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17 November 2014
A landlord and his company have been found guilty of ten offences of breaching fire safety regulations, resulting in a suspended sentence for the landlord and fines of more than £20,000, after faulty alarms and smoke detectors were discovered at bed and breakfast accommodation in Coventry. The faulty units were found when an inspection was carried out after a fire.
At the time of the fire in October 2012, there were 15-plus rooms in the three-storey building, accommodating nine adults and seven children, plus the manager and her child.
The fire, which may have been deliberate, broke out in one of the rooms and the attending fire crew was informed that the fire alarm had failed to activate. Fortunately, another resident had smelled smoke and alerted fellow-residents and the manager.
The property was being used to house vulnerable adults and children, including people referred there by Social Services and the Youth Offending Service.
The inspection revealed defective fire and smoke detectors, a locked fire door and others which were propped open – one of them by a fire extinguisher which had last been inspected in 2008 and had insufficient pressure.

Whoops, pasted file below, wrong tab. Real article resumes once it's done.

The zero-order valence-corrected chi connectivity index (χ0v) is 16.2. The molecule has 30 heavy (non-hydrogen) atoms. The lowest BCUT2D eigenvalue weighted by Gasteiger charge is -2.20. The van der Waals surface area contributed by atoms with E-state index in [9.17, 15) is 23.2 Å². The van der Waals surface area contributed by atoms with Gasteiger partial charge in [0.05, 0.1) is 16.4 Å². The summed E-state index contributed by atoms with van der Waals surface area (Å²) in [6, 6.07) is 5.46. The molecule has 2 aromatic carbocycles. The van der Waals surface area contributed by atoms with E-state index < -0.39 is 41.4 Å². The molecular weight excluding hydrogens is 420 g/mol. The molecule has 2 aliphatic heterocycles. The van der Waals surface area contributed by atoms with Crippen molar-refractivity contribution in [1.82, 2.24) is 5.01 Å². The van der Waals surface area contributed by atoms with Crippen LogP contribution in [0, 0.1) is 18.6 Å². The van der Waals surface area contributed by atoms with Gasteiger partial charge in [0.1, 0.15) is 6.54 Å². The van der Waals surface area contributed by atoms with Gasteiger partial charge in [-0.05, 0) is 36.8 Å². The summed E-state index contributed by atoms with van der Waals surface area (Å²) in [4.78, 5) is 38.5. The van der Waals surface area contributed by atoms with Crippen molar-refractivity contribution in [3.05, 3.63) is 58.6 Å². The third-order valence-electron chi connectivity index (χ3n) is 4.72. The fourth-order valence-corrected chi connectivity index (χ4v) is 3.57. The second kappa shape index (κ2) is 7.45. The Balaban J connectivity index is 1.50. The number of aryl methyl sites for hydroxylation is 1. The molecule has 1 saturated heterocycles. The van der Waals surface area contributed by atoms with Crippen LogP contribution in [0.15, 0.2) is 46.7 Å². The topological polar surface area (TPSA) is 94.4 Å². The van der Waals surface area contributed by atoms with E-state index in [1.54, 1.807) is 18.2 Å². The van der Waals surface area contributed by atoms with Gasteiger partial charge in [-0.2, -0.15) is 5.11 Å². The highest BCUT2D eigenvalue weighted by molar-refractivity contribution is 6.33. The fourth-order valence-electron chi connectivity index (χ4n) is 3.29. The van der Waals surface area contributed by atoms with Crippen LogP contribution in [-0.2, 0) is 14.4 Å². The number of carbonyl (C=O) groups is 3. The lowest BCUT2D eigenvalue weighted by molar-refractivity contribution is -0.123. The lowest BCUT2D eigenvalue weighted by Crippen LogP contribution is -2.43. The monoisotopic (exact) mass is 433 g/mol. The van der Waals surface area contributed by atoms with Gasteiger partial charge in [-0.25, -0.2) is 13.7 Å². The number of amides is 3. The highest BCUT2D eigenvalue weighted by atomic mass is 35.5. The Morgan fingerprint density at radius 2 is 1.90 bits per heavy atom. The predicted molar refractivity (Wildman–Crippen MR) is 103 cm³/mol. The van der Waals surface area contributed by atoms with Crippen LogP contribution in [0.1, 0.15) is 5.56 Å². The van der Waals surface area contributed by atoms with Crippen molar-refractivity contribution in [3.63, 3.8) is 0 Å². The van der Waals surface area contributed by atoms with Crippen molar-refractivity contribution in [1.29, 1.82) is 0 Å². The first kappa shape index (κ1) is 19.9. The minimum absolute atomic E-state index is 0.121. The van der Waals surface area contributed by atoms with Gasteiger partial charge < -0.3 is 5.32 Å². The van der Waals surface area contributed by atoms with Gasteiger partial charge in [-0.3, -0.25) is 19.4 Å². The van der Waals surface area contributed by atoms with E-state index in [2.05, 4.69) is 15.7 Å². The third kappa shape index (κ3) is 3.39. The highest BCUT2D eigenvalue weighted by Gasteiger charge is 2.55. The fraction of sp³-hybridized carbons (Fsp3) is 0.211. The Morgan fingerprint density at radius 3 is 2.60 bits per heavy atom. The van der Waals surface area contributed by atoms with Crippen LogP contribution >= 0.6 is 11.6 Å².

An external wooden staircase from the first floor, which should have acted as a fire escape, had steps missing and a plant growing through it.
There was no fire door to a room occupied by a woman and two young children, and the fire alarm on the ground floor, which had last been tested that January, was not working.
Mark Jackson, prosecuting on behalf of West Midlands Fire Service, said the case concerned ‘numerous fire safety breaches’ at the property, which was owned by Abrol, of which Singh was the sole director.
Mr Jackson pointed out: “Occupants of such premises are most at risk from fire when they are sleeping.
“There is a duty to take general fire precautions to ensure as far as reasonably practicable the safety of employees and those who are living and sleeping there.”
Amreek Singh and his company Abrol Limited both pleaded guilty to ten offences of breaching fire safety regulations.
The court did take into consideration that after the inspection, the property was very quickly brought up to standard and a fire certificate produced. However, the serious nature of the original breaches was reflected in the judges’ decision – Singh, aged49, was sentenced to three months in prison, suspended for 12 months and ordered to pay £11,654.30 costs; Abrol Ltd was fined a total of £10,000.
Commercial buildings, non-domestic and multi-occupancy premises in England and Wales are already forced to undertake a 'suitable and sufficient' fire risk assessment carried out under the Regulatory Reform (Fire Safety) Order 2005.
While the overwhelming majority of premises do this, if the assessment is thought to have been carried out to an insufficient extent, the Responsible Person can face an unlimited fine or up to two years in prison.